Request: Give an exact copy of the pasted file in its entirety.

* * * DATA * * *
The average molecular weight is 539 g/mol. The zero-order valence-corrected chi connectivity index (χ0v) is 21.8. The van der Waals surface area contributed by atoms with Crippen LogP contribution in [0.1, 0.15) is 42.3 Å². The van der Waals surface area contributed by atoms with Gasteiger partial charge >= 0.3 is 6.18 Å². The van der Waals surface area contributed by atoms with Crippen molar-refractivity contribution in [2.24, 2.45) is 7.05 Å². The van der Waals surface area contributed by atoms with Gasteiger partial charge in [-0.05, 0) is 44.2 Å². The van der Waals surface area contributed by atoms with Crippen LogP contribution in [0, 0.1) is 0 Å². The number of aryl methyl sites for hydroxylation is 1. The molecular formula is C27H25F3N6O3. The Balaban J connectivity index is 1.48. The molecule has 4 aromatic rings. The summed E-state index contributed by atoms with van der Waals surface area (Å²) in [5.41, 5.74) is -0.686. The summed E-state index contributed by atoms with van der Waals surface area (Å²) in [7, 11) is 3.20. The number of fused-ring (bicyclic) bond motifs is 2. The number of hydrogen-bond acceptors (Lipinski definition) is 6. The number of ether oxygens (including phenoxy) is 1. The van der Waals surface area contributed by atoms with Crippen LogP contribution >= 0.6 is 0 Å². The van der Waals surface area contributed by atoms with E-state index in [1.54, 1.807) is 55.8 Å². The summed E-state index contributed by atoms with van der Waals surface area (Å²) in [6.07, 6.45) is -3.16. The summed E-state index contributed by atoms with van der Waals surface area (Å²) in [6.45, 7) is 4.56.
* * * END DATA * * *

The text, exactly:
The average molecular weight is 539 g/mol. The zero-order valence-corrected chi connectivity index (χ0v) is 21.8. The van der Waals surface area contributed by atoms with Crippen LogP contribution in [0.1, 0.15) is 42.3 Å². The van der Waals surface area contributed by atoms with Gasteiger partial charge >= 0.3 is 6.18 Å². The van der Waals surface area contributed by atoms with Crippen molar-refractivity contribution in [2.24, 2.45) is 7.05 Å². The van der Waals surface area contributed by atoms with Gasteiger partial charge in [-0.05, 0) is 44.2 Å². The van der Waals surface area contributed by atoms with Crippen LogP contribution in [0, 0.1) is 0 Å². The number of aryl methyl sites for hydroxylation is 1. The molecular formula is C27H25F3N6O3. The Balaban J connectivity index is 1.48. The molecule has 4 aromatic rings. The summed E-state index contributed by atoms with van der Waals surface area (Å²) in [5.41, 5.74) is -0.686. The summed E-state index contributed by atoms with van der Waals surface area (Å²) in [7, 11) is 3.20. The number of fused-ring (bicyclic) bond motifs is 2. The number of hydrogen-bond acceptors (Lipinski definition) is 6. The number of ether oxygens (including phenoxy) is 1. The van der Waals surface area contributed by atoms with Crippen LogP contribution >= 0.6 is 0 Å². The van der Waals surface area contributed by atoms with E-state index in [1.54, 1.807) is 55.8 Å². The summed E-state index contributed by atoms with van der Waals surface area (Å²) in [6.07, 6.45) is -3.16. The summed E-state index contributed by atoms with van der Waals surface area (Å²) in [6.45, 7) is 4.56.